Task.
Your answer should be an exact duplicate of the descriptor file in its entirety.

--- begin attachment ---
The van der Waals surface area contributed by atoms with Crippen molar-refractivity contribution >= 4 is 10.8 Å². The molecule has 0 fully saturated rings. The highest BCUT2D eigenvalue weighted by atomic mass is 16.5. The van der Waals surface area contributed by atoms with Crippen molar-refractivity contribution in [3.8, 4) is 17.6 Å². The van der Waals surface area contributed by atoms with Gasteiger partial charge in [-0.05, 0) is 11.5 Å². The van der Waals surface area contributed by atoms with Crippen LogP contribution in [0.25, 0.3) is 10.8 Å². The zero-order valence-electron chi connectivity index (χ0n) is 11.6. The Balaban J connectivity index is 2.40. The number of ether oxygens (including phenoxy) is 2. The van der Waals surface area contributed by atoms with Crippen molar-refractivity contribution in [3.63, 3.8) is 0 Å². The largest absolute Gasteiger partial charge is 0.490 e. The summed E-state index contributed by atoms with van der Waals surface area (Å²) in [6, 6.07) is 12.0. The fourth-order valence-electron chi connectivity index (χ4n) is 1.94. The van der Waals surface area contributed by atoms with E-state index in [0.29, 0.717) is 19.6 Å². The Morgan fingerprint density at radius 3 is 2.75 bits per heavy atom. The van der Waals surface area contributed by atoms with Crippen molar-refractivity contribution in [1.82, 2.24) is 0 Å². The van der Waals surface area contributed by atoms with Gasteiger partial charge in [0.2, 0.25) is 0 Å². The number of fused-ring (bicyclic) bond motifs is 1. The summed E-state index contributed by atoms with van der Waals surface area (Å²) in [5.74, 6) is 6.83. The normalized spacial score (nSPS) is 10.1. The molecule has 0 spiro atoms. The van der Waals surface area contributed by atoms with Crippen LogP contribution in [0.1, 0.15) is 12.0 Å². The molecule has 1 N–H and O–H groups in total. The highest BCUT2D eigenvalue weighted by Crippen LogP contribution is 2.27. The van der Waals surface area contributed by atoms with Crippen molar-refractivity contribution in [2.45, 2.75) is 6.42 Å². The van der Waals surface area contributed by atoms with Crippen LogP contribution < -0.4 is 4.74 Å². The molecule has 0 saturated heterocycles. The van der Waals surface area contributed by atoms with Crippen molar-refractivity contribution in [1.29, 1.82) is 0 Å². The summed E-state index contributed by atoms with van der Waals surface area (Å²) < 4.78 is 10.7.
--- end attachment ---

The van der Waals surface area contributed by atoms with Crippen molar-refractivity contribution >= 4 is 10.8 Å². The molecule has 0 fully saturated rings. The highest BCUT2D eigenvalue weighted by atomic mass is 16.5. The van der Waals surface area contributed by atoms with Crippen molar-refractivity contribution in [3.8, 4) is 17.6 Å². The van der Waals surface area contributed by atoms with Gasteiger partial charge in [-0.05, 0) is 11.5 Å². The van der Waals surface area contributed by atoms with Crippen LogP contribution in [0.25, 0.3) is 10.8 Å². The zero-order valence-electron chi connectivity index (χ0n) is 11.6. The Balaban J connectivity index is 2.40. The number of ether oxygens (including phenoxy) is 2. The van der Waals surface area contributed by atoms with Crippen molar-refractivity contribution in [3.63, 3.8) is 0 Å². The largest absolute Gasteiger partial charge is 0.490 e. The summed E-state index contributed by atoms with van der Waals surface area (Å²) in [6, 6.07) is 12.0. The fourth-order valence-electron chi connectivity index (χ4n) is 1.94. The van der Waals surface area contributed by atoms with E-state index in [0.29, 0.717) is 19.6 Å². The Morgan fingerprint density at radius 3 is 2.75 bits per heavy atom. The van der Waals surface area contributed by atoms with Crippen molar-refractivity contribution in [1.82, 2.24) is 0 Å². The van der Waals surface area contributed by atoms with Gasteiger partial charge in [0.2, 0.25) is 0 Å². The number of fused-ring (bicyclic) bond motifs is 1. The summed E-state index contributed by atoms with van der Waals surface area (Å²) in [5.74, 6) is 6.83. The normalized spacial score (nSPS) is 10.1. The molecule has 0 spiro atoms. The van der Waals surface area contributed by atoms with Crippen LogP contribution in [0.1, 0.15) is 12.0 Å². The molecule has 1 N–H and O–H groups in total. The highest BCUT2D eigenvalue weighted by Crippen LogP contribution is 2.27. The van der Waals surface area contributed by atoms with Crippen molar-refractivity contribution in [2.45, 2.75) is 6.42 Å². The van der Waals surface area contributed by atoms with Crippen LogP contribution < -0.4 is 4.74 Å². The molecule has 0 saturated heterocycles. The van der Waals surface area contributed by atoms with Crippen molar-refractivity contribution in [1.29, 1.82) is 0 Å². The summed E-state index contributed by atoms with van der Waals surface area (Å²) < 4.78 is 10.7.